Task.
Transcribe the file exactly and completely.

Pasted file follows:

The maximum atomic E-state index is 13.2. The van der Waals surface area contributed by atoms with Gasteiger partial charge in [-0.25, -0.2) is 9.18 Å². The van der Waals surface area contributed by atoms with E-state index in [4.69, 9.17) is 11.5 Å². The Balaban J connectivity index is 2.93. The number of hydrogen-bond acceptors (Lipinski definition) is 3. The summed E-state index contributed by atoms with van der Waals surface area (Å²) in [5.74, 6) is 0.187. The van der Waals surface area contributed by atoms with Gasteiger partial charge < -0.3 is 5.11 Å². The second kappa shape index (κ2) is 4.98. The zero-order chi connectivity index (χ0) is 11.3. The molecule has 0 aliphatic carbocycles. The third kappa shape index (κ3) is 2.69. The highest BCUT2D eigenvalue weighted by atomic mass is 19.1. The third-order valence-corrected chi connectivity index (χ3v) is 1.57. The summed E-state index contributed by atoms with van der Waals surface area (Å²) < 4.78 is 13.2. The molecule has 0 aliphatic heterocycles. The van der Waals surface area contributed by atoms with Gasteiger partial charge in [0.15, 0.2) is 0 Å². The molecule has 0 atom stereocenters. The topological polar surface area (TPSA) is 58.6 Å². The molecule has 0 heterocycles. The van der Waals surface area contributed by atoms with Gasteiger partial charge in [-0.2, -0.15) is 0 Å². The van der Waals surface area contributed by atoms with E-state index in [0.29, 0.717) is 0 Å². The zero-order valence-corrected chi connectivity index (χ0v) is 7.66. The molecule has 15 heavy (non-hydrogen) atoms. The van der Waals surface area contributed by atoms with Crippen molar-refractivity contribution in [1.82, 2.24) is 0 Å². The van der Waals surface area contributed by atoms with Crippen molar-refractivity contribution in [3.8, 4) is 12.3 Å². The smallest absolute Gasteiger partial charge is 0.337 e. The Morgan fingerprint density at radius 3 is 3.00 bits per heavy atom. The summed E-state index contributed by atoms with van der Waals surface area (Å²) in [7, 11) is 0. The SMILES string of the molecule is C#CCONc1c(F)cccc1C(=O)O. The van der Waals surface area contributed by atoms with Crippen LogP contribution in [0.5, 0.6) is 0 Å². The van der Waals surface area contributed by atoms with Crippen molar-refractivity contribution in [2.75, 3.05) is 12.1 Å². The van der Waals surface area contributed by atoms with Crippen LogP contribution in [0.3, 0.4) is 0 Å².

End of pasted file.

The maximum atomic E-state index is 13.2. The van der Waals surface area contributed by atoms with Gasteiger partial charge in [-0.25, -0.2) is 9.18 Å². The van der Waals surface area contributed by atoms with E-state index in [4.69, 9.17) is 11.5 Å². The Balaban J connectivity index is 2.93. The number of hydrogen-bond acceptors (Lipinski definition) is 3. The summed E-state index contributed by atoms with van der Waals surface area (Å²) in [5.74, 6) is 0.187. The van der Waals surface area contributed by atoms with Gasteiger partial charge < -0.3 is 5.11 Å². The second kappa shape index (κ2) is 4.98. The zero-order chi connectivity index (χ0) is 11.3. The molecule has 0 aliphatic carbocycles. The third kappa shape index (κ3) is 2.69. The highest BCUT2D eigenvalue weighted by atomic mass is 19.1. The third-order valence-corrected chi connectivity index (χ3v) is 1.57. The summed E-state index contributed by atoms with van der Waals surface area (Å²) < 4.78 is 13.2. The molecule has 0 aliphatic heterocycles. The van der Waals surface area contributed by atoms with Gasteiger partial charge in [0.15, 0.2) is 0 Å². The molecule has 0 atom stereocenters. The topological polar surface area (TPSA) is 58.6 Å². The molecule has 0 heterocycles. The van der Waals surface area contributed by atoms with Gasteiger partial charge in [-0.2, -0.15) is 0 Å². The van der Waals surface area contributed by atoms with E-state index in [0.29, 0.717) is 0 Å². The zero-order valence-corrected chi connectivity index (χ0v) is 7.66. The molecule has 15 heavy (non-hydrogen) atoms. The van der Waals surface area contributed by atoms with Crippen molar-refractivity contribution in [1.82, 2.24) is 0 Å². The van der Waals surface area contributed by atoms with Crippen molar-refractivity contribution in [3.8, 4) is 12.3 Å². The smallest absolute Gasteiger partial charge is 0.337 e. The Morgan fingerprint density at radius 3 is 3.00 bits per heavy atom. The summed E-state index contributed by atoms with van der Waals surface area (Å²) in [7, 11) is 0. The SMILES string of the molecule is C#CCONc1c(F)cccc1C(=O)O. The van der Waals surface area contributed by atoms with Crippen LogP contribution in [0.5, 0.6) is 0 Å². The van der Waals surface area contributed by atoms with Crippen molar-refractivity contribution in [2.75, 3.05) is 12.1 Å². The van der Waals surface area contributed by atoms with Crippen LogP contribution in [0.3, 0.4) is 0 Å².